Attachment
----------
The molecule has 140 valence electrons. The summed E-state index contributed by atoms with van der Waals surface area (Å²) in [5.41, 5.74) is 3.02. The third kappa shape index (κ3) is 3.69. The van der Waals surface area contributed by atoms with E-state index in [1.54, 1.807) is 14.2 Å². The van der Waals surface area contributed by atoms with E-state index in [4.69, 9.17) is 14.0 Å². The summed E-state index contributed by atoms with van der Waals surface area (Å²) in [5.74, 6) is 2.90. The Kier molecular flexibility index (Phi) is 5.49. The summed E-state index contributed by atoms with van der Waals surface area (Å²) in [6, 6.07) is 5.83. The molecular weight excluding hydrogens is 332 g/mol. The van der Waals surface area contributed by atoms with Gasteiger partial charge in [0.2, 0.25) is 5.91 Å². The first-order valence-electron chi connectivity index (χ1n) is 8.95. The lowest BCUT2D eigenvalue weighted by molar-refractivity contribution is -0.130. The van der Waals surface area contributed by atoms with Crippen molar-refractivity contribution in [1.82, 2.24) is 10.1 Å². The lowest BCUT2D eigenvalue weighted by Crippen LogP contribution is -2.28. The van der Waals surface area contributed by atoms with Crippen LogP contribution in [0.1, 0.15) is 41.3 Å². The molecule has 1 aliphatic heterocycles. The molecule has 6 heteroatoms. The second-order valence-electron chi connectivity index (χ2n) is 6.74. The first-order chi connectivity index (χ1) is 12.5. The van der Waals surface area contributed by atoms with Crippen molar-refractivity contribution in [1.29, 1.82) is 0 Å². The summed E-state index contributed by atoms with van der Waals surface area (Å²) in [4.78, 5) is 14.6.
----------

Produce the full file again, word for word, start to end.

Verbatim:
The molecule has 140 valence electrons. The summed E-state index contributed by atoms with van der Waals surface area (Å²) in [5.41, 5.74) is 3.02. The third kappa shape index (κ3) is 3.69. The van der Waals surface area contributed by atoms with E-state index in [1.54, 1.807) is 14.2 Å². The van der Waals surface area contributed by atoms with E-state index in [4.69, 9.17) is 14.0 Å². The summed E-state index contributed by atoms with van der Waals surface area (Å²) in [5.74, 6) is 2.90. The Kier molecular flexibility index (Phi) is 5.49. The summed E-state index contributed by atoms with van der Waals surface area (Å²) in [6, 6.07) is 5.83. The molecular weight excluding hydrogens is 332 g/mol. The van der Waals surface area contributed by atoms with Gasteiger partial charge in [0.2, 0.25) is 5.91 Å². The first-order valence-electron chi connectivity index (χ1n) is 8.95. The lowest BCUT2D eigenvalue weighted by molar-refractivity contribution is -0.130. The van der Waals surface area contributed by atoms with Crippen molar-refractivity contribution in [1.82, 2.24) is 10.1 Å². The lowest BCUT2D eigenvalue weighted by Crippen LogP contribution is -2.28. The van der Waals surface area contributed by atoms with Crippen LogP contribution in [0.1, 0.15) is 41.3 Å². The molecule has 1 aliphatic heterocycles. The molecule has 6 heteroatoms. The second-order valence-electron chi connectivity index (χ2n) is 6.74. The first-order chi connectivity index (χ1) is 12.5. The van der Waals surface area contributed by atoms with Crippen molar-refractivity contribution in [1.29, 1.82) is 0 Å². The summed E-state index contributed by atoms with van der Waals surface area (Å²) in [4.78, 5) is 14.6.